Published in Contemporary Justice Review 6(2):205-206, 2003. Also as pdf file.
Cite as: Deflem, Mathieu. 2003. Review of ‘The Politics of Injustice: Crime and Punishment in America,’ by Katherine Becket and Theodore Sasson. Contemporary Justice Review 6(2):205-206, 2003.
In this criminal justice textbook, the authors provide an analysis of recent trends in the U.S. criminal justice system, specifically concerning the role of crime and criminal justice in political and cultural life. I must be frank in my evaluation and immediately inform readers that I do not like this book and that I do not think it can be useful in our teaching. However, reflecting the heated nature of controversies on so many issues involved with our system of criminal justice, opinions about this book, likewise, will differ enormously. This book is rather unique in its approach, so I do recommend that readers consult the work themselves to see whether or not they agree with my assessment. My guess, unfortunately, is that political sentiments, not standards of scholarship, will largely determine opinions about the values and limitations of this work. That, however, is not the perspective upon which I base this review and my judgment.
The goal of Becket and Sasson in writing this textbook is to rethink the basis of the harshening of the U.S. criminal justice system over the past three decades. The authors argue that the emergence and spread of the ‘get-tough’ approaches to crime are not directly related to any developments in crime --as the media and our politicians want us to believe-- but correspond to political and cultural representations of crime that distort the real issues. The authors analyze this trend in a number of areas in criminal justice, especially from a historical perspective and in matters of the representation of crime in popular culture. Among the topics explored in this book are the rise of the war on drugs, representations of crime in the news media and in the world of television and entertainment, and related matters of public opinion and policy. Not only do the authors provide selected research data on these issues, they also offer a strong opinion about what is going on and what should be done about it, basically criticizing existing official policies and hoping for their delegitimation. Though some non-official criminal justice policies are also discussed, this book offers no clear alternative.
I do not like this book for a number of reasons. The theoretical set-up is really astonishing, specifically when the authors suggest to cut across objectivist and constructionist perspectives and proceed to discuss these important issues in a way that completely misses the point. In particular, the authors misunderstand and misrepresent the issues of objectivism and constructionism in terms of differences in themes of research as focusing either on crime or its representation, whereas this important epistemological problem pertains to different conceptions of how crime as well as its representation (as any other social theme) can and should be approached in research. Trying to move beyond the objectivist-constructionist divide, Becket and Sasson plunge right in the middle. I have rarely encountered such naive essentialism and expect better from qualified scholars.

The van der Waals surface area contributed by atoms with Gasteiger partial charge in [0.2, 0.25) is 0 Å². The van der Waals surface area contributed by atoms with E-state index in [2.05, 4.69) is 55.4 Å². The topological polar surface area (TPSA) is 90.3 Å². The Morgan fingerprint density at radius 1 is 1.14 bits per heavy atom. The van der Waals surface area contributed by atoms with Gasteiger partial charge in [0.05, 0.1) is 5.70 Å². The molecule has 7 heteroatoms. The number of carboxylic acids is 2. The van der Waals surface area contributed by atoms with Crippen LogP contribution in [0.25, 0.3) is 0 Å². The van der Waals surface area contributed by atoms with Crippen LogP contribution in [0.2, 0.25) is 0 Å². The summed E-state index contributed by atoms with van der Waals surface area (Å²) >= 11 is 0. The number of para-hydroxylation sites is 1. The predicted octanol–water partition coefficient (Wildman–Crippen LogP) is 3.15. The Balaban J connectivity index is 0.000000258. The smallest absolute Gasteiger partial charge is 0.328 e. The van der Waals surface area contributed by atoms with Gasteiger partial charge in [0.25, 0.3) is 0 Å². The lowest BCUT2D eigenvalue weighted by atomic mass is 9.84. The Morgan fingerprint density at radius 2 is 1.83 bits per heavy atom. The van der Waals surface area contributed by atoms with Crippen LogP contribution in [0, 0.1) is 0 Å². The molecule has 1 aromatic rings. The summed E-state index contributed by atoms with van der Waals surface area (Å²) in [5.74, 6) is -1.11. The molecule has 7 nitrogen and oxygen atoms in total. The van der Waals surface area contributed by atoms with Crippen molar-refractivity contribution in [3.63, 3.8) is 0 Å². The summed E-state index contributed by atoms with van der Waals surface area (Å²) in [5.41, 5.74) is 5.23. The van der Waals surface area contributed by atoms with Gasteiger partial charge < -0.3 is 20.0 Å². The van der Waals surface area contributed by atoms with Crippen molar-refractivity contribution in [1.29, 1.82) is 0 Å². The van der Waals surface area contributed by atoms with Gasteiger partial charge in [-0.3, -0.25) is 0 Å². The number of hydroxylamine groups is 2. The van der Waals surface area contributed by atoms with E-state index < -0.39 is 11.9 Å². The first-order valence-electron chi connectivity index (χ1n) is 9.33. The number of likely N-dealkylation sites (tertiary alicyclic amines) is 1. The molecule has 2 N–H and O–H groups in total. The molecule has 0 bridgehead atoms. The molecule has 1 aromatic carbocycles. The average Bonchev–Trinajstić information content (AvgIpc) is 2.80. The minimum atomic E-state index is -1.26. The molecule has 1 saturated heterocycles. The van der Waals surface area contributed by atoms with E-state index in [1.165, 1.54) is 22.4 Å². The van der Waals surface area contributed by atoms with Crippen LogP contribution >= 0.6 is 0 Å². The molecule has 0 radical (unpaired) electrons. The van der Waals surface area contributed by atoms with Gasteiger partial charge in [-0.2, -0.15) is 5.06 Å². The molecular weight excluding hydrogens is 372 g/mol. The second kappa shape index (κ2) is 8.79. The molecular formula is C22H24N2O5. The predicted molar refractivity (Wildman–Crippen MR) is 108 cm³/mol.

However, the main reasons for my discontent with this work concern the biased nature and one-sided objectives of this book. The title of this book immediately betrays the authors’ intentions. What our society --especially its media and political leaders-- refer to as justice, Becket and Sasson condemn as injustice. The manner in which they address this not undefendable argument is not through analyzing the role of crime in U.S. politics and culture in a scholarly work of research. That would have been perfectly acceptable. But instead this is a textbook with instructional goals that defends only the authors’ opinions --in a manner, moreover, that is at times blatantly patronizing. The authors blame politicians and the media for most that is wrong about criminal justice --or must I write criminal injustice?-- while they view the public as misinformed and ignorant, at best, or as playing an active part in the conspiracy, at worst. The basic problem is not that this book lacks a standard of critique --which it does-- but that it incorporates the objectives of a research agenda in a textbook oriented at instruction. Yet, while as researchers we are obliged to develop, defend, and substantiate an opinion, as instructors we should show responsibility to inform students of the wide plurality of opinions among scholars. To do otherwise is disrespectful, especially to our students.
The ultimate objective of this book, I assume, is trying to convince us that criminal justice can be bettered if only citizens would stop listening to their politicians, stop buying into media depictions, and instead start relying on the experts of criminal justice. But it won’t work; not unless more powerful strategies are pursued with a more respectful approach to everybody concerned and with more convincing arguments. Our colleges and universities are a good place to start, but not by preaching. Also, the big problem about available textbooks in criminal justice, as I see it, is not that they are supportive of existing conditions --although implicitly they often are-- but that they tend to be profoundly unsociological or otherwise not rooted in social science and only offer internal accounts of administration and management. Becket and Sasson’s book, meanwhile, cannot but be an ill-fated attempt to coach students into accepting the authors’ own ideas. But it just won’t work.